I blink, not sure I actually saw what I just saw. But then the same thing happens to the dog. It’s like it goes through some door I can’t see. There one minute, gone the next.
“Well, she managed to pull them back across,” Robert says. “But I don’t like this. I don’t like this at all.”
Hearing him talk like that makes me real nervous.
“Why?” I ask him. “This is what we wanted, right? She was going to play some music to put things back the way they were. Wasn’t that the plan?”
He nods. “But her going over wasn’t.”
“I don’t get it.”
Robert turns to look at me. “How’s she going to get back?”
“Same way she went away—right?”
He answers with a shrug and then I get a bad feeling. It’s like what happened with Malicorne and Jake, I realize. Stepped away, right out of the world, and they never came back. The only difference is, they meant to go.
“She won’t know what to do,” Robert says softly. “She’ll be upset and maybe a little scared, and then he’s going to show up, offer to show her the way back.”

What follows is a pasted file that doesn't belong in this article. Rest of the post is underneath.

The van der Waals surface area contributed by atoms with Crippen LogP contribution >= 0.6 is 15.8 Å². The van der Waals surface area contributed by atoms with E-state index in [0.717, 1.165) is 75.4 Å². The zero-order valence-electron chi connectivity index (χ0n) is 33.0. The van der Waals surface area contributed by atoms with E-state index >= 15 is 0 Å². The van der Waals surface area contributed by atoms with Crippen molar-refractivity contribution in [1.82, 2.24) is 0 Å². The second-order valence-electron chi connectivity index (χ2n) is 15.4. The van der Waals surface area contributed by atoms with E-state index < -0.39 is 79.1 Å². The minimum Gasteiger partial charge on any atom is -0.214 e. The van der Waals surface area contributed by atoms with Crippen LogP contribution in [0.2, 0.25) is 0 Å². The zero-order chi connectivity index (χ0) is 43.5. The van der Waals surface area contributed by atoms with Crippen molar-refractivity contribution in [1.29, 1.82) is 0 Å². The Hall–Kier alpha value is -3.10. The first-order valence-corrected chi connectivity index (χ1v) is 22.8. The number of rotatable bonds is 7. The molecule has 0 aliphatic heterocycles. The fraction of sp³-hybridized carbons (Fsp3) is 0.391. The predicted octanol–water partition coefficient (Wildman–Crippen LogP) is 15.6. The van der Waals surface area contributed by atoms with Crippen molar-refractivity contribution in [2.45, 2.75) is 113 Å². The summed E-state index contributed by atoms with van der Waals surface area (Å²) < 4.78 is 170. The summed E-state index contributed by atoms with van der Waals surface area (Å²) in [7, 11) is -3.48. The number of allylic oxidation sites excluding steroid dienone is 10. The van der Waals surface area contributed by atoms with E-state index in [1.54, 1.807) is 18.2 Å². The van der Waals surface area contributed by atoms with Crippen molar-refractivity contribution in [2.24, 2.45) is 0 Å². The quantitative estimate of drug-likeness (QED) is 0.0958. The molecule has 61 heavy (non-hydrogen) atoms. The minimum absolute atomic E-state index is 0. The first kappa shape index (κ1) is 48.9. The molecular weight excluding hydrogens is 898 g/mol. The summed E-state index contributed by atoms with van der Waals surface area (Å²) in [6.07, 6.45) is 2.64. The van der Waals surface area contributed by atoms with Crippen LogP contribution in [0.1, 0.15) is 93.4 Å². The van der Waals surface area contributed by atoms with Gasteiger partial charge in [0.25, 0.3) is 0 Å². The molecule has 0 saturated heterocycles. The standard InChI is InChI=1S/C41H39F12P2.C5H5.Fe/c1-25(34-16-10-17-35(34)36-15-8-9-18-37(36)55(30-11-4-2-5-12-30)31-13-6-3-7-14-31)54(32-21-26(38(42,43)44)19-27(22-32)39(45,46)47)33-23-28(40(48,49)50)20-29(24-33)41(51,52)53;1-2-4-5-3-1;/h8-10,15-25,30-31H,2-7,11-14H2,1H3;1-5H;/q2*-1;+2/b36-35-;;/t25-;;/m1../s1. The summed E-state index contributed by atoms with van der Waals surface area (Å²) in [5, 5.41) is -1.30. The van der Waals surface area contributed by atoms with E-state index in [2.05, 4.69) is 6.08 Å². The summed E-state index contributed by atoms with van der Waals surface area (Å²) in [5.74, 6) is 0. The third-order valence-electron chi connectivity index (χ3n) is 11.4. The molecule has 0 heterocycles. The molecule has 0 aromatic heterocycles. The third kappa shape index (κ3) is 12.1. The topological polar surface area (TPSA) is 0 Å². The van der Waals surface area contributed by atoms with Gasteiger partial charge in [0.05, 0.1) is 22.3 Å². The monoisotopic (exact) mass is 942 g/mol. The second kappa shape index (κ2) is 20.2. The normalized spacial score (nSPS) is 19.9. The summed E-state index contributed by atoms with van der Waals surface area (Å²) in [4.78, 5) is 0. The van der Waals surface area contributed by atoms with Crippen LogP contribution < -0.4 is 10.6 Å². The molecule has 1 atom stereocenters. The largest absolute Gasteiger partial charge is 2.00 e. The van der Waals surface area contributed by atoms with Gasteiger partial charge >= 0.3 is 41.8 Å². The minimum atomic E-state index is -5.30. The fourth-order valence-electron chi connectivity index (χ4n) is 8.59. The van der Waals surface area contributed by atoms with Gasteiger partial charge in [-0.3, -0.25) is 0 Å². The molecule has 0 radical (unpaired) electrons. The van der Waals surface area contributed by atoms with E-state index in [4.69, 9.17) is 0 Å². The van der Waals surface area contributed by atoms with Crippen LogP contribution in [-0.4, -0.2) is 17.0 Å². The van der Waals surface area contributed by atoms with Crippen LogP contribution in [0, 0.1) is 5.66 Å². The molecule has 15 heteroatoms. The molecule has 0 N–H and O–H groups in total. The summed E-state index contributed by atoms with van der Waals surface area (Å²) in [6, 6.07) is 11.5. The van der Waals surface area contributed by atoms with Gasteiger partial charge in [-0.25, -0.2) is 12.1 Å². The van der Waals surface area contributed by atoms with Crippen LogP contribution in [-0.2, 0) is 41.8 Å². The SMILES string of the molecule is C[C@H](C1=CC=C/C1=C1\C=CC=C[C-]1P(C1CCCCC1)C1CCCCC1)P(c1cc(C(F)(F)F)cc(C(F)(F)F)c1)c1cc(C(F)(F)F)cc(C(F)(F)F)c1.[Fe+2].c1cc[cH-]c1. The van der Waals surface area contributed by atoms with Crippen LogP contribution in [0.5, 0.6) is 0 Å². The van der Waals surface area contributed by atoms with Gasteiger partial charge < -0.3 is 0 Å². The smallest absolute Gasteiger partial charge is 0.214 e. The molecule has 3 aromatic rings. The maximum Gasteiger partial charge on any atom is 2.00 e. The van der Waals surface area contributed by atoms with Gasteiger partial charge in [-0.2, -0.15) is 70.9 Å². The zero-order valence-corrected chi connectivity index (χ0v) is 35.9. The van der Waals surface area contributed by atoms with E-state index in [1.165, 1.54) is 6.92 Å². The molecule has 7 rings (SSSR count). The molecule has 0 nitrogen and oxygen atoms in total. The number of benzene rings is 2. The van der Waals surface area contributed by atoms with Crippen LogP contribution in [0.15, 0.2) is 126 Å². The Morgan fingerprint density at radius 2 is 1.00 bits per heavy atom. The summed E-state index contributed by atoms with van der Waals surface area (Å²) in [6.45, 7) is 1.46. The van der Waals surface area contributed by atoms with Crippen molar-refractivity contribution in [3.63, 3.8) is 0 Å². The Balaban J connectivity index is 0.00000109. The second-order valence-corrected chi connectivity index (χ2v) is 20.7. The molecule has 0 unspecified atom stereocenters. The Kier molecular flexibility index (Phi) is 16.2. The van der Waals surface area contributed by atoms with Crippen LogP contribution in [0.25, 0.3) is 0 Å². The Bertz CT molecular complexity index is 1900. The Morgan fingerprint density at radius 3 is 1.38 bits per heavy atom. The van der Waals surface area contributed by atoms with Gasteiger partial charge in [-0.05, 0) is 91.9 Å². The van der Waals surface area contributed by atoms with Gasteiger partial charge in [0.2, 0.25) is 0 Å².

I don’t have to ask who he’s talking about.
“But she’ll know better than to bargain with him,” I say.
“We can hope.”
“We’ve got to be able to do better than that,” I tell him.
“I’m open to suggestions.”
I look at that guitar in his hands.
“You could call her back,” I say.
Robert shakes his head. “The devil, he’s got himself a guitar, too.”
“I don’t know what that means.”
“Think about it,” Robert says. “Whose music is she going to know to follow?”
* * *
The stranger laid his guitar case on the grass and opened it up. The instrument he took out was an old Martin D-45 with the pearl inlaid CD MARTIN logo on the headstock—a classic, prewar picker’s guitar.
“Don’t see many of those anymore,” Staley said.